The Legend of Zelda was the first video game I ever truly loved. Don’t get me wrong, I also “loved” Super Mario Bros. and I played that long before I ever tried to tackle the daunting, open world of Hyrule. I liked Mega Man. I had a good time with Double Dragon. Contra and I were simpatico. But I loved Zelda.
Through the years, Zelda has grown up with me. The series has increased in complexity and richness, not unlike my own life, so when I first played through Skyward Sword, it was something of an emotional experience. It happened to come out in a week where I was due out of town for work, so I obviously had no choice but to pack it and the Wii in my bag and rig the hotel TV to be able to play it. Before and after office hours I indulged in sweet, uninterrupted Zelda time.
Skyward Sword has its flaws, I know, but the strengths outshine the weaknesses. Yes, the motion controls could be dodgy. And yes, the world could be stiflingly linear. But when the motion clicked you were Link. And while the levels were seemingly straightforward, they were also dense and Metroid-like in their layers. But more than that, for someone who’s been following the series since its inception, Skyward Sword hit like the apotheosis of this particular journey. A brave boy, a wise girl, a incorruptible sword, a powerful beast. Skyward Sword is where it all begins.
As recurring characters are introduced and story threads reveal their origins, Skyward Sword functions as a time machine. Frames of time in my life buckle and crash into each other, individual moments splintering and merging. I’m seven and working through The Legend of Zelda with my uncle. I’m nine and fighting Shadow Link in Zelda II as my friends cheer me on. I’m eleven and my mom surprises me with a copy of A Link to the Past, using money we probably didn’t have to spare. I’m sixteen and skipping school to pick up Ocarina of Time, a game to which I’ll dedicate the entirety of that year’s Thanksgiving and Christmas breaks. I’m nineteen and Majora’s Mask is the last game I finish before leaving everything to serve as a missionary in Mexico for two years. I’m twenty-one and initially disappointed and then increasingly enthralled with the Wind Waker. I’m twenty-four, newly married and playing Twilight Princess on my new Wii as my wife watches. And I’m twenty-nine, delivering the coup-de-grace to Demise as my three year old son watches intently and hugs me once it’s done.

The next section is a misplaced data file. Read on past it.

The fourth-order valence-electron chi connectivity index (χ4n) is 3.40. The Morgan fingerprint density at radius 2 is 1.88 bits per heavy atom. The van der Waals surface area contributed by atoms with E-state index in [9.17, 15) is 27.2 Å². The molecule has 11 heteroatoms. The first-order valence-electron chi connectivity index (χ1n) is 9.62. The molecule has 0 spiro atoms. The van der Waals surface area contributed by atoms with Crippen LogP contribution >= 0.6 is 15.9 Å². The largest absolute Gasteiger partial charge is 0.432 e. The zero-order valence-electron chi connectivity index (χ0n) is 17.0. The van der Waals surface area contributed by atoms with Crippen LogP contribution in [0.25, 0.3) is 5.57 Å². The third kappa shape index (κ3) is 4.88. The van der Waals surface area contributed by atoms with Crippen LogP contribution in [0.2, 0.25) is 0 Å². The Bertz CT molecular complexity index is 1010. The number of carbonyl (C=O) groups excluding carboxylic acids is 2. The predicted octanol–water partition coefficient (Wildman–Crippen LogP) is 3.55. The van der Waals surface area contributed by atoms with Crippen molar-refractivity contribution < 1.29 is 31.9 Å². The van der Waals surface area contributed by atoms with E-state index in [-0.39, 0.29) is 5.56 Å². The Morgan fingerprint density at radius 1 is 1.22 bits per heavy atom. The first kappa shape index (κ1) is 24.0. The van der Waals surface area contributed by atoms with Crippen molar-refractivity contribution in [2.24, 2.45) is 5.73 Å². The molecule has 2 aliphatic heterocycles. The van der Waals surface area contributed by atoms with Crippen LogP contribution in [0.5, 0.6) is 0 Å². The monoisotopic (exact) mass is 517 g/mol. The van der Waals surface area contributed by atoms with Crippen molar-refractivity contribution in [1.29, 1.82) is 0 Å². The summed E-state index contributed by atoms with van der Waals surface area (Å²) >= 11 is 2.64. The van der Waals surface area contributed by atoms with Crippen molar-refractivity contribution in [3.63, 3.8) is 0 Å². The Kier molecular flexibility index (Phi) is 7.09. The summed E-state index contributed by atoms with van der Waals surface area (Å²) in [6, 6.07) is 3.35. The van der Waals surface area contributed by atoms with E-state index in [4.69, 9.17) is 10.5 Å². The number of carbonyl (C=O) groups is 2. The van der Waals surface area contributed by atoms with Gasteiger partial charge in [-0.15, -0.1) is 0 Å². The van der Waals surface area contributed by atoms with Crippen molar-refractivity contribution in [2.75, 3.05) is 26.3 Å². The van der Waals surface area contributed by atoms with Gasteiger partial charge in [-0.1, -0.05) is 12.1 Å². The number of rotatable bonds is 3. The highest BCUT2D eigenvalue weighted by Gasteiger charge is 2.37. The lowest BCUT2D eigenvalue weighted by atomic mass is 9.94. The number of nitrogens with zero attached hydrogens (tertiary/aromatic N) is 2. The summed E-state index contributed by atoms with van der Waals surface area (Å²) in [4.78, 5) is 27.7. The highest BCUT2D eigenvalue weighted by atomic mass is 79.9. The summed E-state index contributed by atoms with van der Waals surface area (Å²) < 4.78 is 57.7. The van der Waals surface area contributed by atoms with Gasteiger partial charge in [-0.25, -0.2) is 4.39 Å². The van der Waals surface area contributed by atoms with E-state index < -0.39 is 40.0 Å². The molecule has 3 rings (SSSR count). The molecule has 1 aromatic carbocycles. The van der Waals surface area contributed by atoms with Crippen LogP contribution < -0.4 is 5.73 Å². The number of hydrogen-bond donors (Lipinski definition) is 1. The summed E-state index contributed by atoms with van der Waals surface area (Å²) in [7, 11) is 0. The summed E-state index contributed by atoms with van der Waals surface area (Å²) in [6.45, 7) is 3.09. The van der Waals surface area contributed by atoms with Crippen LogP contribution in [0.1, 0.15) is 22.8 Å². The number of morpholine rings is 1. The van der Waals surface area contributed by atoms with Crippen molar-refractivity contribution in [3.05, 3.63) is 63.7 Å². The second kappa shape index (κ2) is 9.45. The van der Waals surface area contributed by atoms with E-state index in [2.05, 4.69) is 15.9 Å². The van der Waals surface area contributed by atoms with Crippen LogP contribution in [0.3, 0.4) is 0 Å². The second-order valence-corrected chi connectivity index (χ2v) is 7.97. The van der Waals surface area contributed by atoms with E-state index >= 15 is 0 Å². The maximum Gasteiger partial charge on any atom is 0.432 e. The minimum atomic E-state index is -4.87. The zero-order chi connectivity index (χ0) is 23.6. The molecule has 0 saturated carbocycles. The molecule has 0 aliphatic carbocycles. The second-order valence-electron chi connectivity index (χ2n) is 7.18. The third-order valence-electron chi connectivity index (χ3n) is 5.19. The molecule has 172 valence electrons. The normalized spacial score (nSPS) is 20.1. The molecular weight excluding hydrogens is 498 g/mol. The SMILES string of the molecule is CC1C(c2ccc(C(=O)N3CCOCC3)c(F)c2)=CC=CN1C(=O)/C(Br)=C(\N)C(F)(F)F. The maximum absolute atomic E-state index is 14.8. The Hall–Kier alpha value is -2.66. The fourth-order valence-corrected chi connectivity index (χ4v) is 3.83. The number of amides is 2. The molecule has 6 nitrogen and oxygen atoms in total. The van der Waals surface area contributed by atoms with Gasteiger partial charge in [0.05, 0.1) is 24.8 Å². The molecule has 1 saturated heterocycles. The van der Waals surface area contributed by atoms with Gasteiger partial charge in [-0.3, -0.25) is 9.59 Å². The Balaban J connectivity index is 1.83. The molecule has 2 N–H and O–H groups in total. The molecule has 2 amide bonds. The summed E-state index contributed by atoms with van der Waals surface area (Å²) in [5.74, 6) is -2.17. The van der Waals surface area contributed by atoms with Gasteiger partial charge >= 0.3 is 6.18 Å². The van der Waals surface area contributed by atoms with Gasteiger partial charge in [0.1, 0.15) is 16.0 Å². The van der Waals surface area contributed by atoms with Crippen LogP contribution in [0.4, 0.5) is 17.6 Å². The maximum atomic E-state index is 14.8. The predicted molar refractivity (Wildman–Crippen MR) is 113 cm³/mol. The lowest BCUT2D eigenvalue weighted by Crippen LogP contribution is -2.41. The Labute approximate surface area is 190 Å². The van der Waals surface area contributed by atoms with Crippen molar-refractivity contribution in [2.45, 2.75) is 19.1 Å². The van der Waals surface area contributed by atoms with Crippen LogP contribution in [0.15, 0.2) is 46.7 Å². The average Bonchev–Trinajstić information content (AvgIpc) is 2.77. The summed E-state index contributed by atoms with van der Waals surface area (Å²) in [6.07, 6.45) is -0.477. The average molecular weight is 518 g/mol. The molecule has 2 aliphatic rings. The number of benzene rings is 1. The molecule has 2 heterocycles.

If my hours so far with Breath of the Wild are any indication, Zelda will continue to play a part in my life for years to come. The three year old is eight now, and the majority of our conversations and play are based around whatever he has most recently read in Hyrule Historia or divined from the recent The Legend of Zelda: Art and Artifacts book. Having had years to think about it, I believe the appeal of Zelda lies in its simplicity. Put it in the sky or on the sea, 2D or 3D, closed off or blown wide open, the core is always the same. And at one point or another, we’ve all wanted to be that boy or girl, wield that sword, and confront that beast. And as we’ve gotten older, we may have wondered if something as simple and accessible as courage and wisdom could routinely defeat power.
Link and Zelda show again and again that they can. And I believe them.